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Bolton, Michael - 1989 Soul Provider




ARTIST: Bolton, Michael
ALBUM: Soul Provider
LABEL: CBS
SERIAL: CK 45012
YEAR: 1989

COUNTRY OF ORIGIN:

LINEUP: Michael Bolton - lead vocals * Richard Marx, Suzie Benton - guest vocals * Walter Afanasieff - keyboards, bass, drums, percussion * Michael Omartian - keyboards, drums, background vocals * Steve Lukather, Dann Huff, Chris Camozzi, Michael Landau, John McCurry - guitars * Kenny G., Michael Brecker, Jerry Peterson - saxophone * Brad Cole, Robbie Buchanan, Richard Tee, Philip Ashley, Guy Roche, Diane Warren, Barry Mann, Greg Mangiafico - keyboards * Eric Rehl - synthesizer * Neil Stubenhaus, Hugh McDonald - bass * Chris Parker, Bobby Chouinard - drums * Paulinho Da Costa - percussion * Jocelyn Brown, Vicki Sue Robinson, Syreeta Wright - background vocals

TRACK LISTING: 01 Soul Provider * 02 Georgia On My Mind * 03 It's Only My Heart * 04 How Am I Supposed To Live Without You * 05 How We Can Be Lovers * 06 You Wouldn't Know Love * 07 When I'm Back On My Feet Again * 08 From Now On * 09 Love Cuts Deep * 10 Stand Up For Love

WEBLINKS: www.michaelbolton.com


Background
By 1989, Michael Bolton was well on his way toward commercial success. It was like the corporate machine was readying itself to assimilate Mr Bolton deep into the bowels of the money chamber. Frighteningly similar to The Borg out of Star Trek - The Next Generation, 1989's 'Soul Provider' was an indication that Michael wasn't wearing Borg attire just quite yet, and he manages on this album at least - to fire off a few good salvoes of AOR, and to demonstrate what it was he was leaving behind before disappearing over the horizon into mom and pop territory. 'Soul Provider' would be his proverbial meal ticket..


The Songs
Following on the back of his 1987 effort 'The Hunger', this would be the album to send him on his way to superstar status - as it would turn out. There are a couple of sweet moments on this album. 'How Am I Supposed To Live Without You', the song Michael originally wrote for Laura Branigan (R.I.P) back in 1982 is given free license by its own author - Michael's own rendition is a different take, but is a beautiful sounding part-ballad nonetheless. The guitar solo is the cream on the cake. 'You Wouldn't Know Love' is a song that was also pounded out by Cher on her 'Heart Of Stone' LP the same year this came out. I like both versions, this one marginally so. 'It's Only My Heart' strikes in the same vein as John Parr, whereas 'How Can We Be Lovers' is the precursor to some of the material found on 1991's 'Time Love And Tenderness' album. Elsewhere, we get a smattering of ballads including 'When I'm Back On My Feet Again', plus his duet with Suzy Benson which has all the hallmarks of an Amy Grant duet. Then there's the touch-tender balladry of 'Stand Up For Love' with it's astute electric piano and subtle synth layers. When Bolton reverts to his blues roots, tracks like the opening pair of 'Soul Provider' and 'Georgia On My Mind' are a reminder of where he came from and where he ended up heading off to.


In Summary
The album spawned five top 10 singles: 'Soul Provider', 'How Can We Be Lovers', 'Georgia On My Mind', 'When I'm Back On My Feet Again' and 'How Am I Supposed To Live Without You'. The album hovered in the charts for nigh on two years, and by 1994 it had achieved 6x platinum status. The aforementioned 'How Am I Supposed To Live Without You' won Bolton a Grammy Award in 1990 for best pop male vocal performance, plus it was voted BMI's 'song fo the year' for 1990. After this success, Bolton moved into the commercial stratosphere, and apart from one or two good moments on 1991' 'Time Love And Tenderness' ('Iron Bars' being a good example) his music lost a lot of appeal for hardened melodic rockers. However, success was well overdue for Bolton, and certainly no one this side of the melodic rock black stump should begrudge him for that.. though I'm sure a lot of us would love for him to record 'Everybodys Crazy Part II'.. lol!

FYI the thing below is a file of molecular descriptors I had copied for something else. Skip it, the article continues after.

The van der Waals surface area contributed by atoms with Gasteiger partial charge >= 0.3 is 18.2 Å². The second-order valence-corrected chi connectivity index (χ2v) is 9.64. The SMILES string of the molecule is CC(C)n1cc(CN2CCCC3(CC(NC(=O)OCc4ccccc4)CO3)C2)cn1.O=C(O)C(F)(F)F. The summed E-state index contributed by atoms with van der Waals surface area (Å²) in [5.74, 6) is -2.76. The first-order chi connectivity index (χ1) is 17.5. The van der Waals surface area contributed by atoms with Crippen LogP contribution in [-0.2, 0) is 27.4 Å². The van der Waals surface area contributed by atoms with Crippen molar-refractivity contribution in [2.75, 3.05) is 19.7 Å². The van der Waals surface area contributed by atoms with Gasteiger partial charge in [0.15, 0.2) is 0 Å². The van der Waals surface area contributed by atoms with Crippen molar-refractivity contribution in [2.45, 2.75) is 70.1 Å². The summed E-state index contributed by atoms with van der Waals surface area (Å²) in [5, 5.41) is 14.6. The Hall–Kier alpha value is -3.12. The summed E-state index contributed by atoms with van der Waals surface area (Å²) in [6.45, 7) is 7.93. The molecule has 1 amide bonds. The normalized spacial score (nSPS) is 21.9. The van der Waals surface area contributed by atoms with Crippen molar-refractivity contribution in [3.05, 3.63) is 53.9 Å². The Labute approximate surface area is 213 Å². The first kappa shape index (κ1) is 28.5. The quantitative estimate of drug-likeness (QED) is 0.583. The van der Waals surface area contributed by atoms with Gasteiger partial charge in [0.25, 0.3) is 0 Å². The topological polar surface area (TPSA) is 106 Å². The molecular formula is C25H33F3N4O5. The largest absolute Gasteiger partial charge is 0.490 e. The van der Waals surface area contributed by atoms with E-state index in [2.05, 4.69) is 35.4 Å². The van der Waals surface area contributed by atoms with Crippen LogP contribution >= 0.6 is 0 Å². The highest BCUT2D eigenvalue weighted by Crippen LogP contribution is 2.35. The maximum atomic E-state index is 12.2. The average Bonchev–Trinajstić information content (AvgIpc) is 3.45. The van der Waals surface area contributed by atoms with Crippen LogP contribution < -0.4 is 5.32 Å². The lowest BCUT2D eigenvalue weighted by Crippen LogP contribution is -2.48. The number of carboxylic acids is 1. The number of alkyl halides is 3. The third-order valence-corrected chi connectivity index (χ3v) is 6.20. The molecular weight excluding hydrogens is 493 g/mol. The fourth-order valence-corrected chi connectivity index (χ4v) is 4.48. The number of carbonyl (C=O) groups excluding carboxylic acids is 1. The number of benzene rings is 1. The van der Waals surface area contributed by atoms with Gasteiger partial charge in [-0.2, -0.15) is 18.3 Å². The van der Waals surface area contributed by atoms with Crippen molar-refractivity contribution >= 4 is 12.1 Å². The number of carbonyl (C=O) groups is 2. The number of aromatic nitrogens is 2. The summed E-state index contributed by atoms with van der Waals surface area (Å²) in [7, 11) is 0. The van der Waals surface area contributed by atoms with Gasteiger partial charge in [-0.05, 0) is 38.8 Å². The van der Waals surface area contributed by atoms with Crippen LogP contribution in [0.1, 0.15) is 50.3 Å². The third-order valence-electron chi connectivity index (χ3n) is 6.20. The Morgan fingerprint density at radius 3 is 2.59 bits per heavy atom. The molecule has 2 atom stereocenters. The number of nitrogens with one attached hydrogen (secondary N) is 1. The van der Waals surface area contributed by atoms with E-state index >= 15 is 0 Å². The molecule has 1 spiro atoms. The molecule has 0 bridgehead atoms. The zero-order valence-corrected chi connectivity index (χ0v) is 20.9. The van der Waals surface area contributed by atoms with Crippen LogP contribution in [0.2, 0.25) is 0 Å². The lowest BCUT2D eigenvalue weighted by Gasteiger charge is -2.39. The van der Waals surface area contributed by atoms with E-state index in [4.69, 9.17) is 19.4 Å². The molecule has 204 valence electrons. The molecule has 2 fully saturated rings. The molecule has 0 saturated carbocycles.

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Comments

#1 | gdazegod on June 23 2008 06:00:00
YouTube Video:
#2 | reyno-roxx on June 23 2008 10:03:15
Met Sir Michael at a meet and greet in 1988 in London when Derek Oliver, myself and assorted K! staff members shook the great man's hand and watched mouths agape as he played a one song acoustic set (without the aid of a microphone) singing 'Sitting On The Dock Of The Bay' and filled the room with THAT voice. The free buffet, strawberries and cream laid on by the label were great too. LOL.
From a melodic rock point of view its been down hill ever since, but the man truly deserves the success that did eventually come his way even if the music he offers now isn't that palatable.
#3 | george_the_jack on June 23 2008 23:37:52
Very good laid back AOR album...Glad to see it being reviewed.Title track and "You Wouldn't Know Love" are 2 of my favourite Bolton tunes.
#4 | jeffrey343 on July 15 2012 20:04:55
This was the next evolution from "The Hunger", more along the lines of smooth adult rock. I liked it OK enough back in 1989, and it was all over radio. "You Wouldn't Know Love" was a good one, and "Love Cuts Deep" is another one I like. I really don't think this is too far from what Journey did with "Raised On Radio" a few years earlier.
#5 | Metal Loaf on April 13 2013 21:03:19
This records a bit of a guilty pleasure for me. I think the middle of the album is the strongest, from "It's Only My Heart" through to "When I'm Back On My Feet Again". The ballads at the end are nice enough but the opening tracks aren't great. "Soul Provider" is a bit too smooth jazz for me and I've never been very convinced by Bolton's covers of classic soul songs.

He certainly deserved the success, though. It's just too bad he didn't get it with Everybody's Crazy.

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